A Festival of Creative Urban Living

26 September – 13 October 2019
Planning and Community in the ‘non-place urban realm’

Talks and Discussions

Friday 4 October

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Suitable for ages 16+
Milton Keynes originated in the 1960s – an optimistic decade for ideas and visions about the future of society. Its planners were thinking afresh about their role in building a city: they wanted to avoid the paternalism of previous new town design, and to avoid constraining or determining their city’s future; they spoke of “permitting the maximum freedom of future social patterns to develop.”

One key source of these ideas was American social theorist Melvin Webber, who imagined a society of “community without propinquity” – where community would no longer be defined by proximity, or limited by neighbourhoods. He saw Milton Keynes as the test-bed for what he called the “non-place urban realm” – in the words of one of his colleagues, the idea that “with increasing accessibility, the city itself becomes transformed from a place into a web of interactions at varying geographic scales.” It is from these ideas that we have the grid-roads – a flexible structuring device for city-wide communications. While Webber’s ideas about urbanism fell out of fashion in later decades, it is clear today—given the rise of the internet and social media—that his thinking was prescient.

2019 is projected as the year that Milton Keynes, as a built up area, reaches the population targets of the original plan, and further growth is planned. Yet homes are becoming highly unaffordable, and it is widely agreed that public transport provision within the city remains deficient. This makes 2019 a key moment for the history and social development of the city, and for possible re-consideration of its planning principles. As we move into new phases of growth and expansion, how should development be structured, and can we reclaim some of Webber’s ideas about mobility, freedom of choice and the future of community?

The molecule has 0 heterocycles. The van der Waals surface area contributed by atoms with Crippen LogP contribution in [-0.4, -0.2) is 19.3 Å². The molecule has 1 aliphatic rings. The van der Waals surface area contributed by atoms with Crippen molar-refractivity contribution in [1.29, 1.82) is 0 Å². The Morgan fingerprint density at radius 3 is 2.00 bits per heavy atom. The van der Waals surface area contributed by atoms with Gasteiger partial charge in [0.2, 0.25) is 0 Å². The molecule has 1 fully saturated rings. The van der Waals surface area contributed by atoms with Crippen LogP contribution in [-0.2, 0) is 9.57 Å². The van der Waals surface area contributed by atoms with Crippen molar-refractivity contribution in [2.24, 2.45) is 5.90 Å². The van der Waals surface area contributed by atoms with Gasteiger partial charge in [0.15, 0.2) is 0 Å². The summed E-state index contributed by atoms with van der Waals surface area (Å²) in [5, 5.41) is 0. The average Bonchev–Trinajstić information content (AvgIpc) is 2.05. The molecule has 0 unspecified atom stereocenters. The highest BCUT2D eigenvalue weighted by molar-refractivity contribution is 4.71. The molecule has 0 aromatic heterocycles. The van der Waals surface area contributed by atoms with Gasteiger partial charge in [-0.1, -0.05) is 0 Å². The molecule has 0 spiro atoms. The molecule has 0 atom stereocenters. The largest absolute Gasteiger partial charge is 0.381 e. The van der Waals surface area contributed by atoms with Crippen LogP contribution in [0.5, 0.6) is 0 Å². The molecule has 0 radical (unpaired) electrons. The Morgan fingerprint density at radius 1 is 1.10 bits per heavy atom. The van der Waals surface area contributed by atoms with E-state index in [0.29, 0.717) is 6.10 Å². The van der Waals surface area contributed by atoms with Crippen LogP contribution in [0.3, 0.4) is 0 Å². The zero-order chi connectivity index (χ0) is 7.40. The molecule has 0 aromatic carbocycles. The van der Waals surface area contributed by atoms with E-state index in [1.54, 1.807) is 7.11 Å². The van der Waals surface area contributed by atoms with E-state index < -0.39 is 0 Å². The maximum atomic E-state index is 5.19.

This roundtable discussion will feature planners past and present in discussion with historians and community advocates, and will conclude with an open audience Q&A session.

Initiated, developed and chaired by David Mountain, PhD Candidate at University of Manchester, as part of a placement with Milton Keynes City Discovery Centre, which was funded by the North West Social Sciences Doctoral Training Partnership.


Meeting Place
Midsummer Boulevard
(opposite The Point)

© Milton Keynes Development Corporation, Crown Copyright. Issued under the Open Government Licence v.3.0. Images courtesy of Milton Keynes City Discovery Centre.

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A Festival of
Creative Urban
Living 2019

26 September
– 13 October

Illustration by Lukas Hamilcaro
Design by Studio Chehade  

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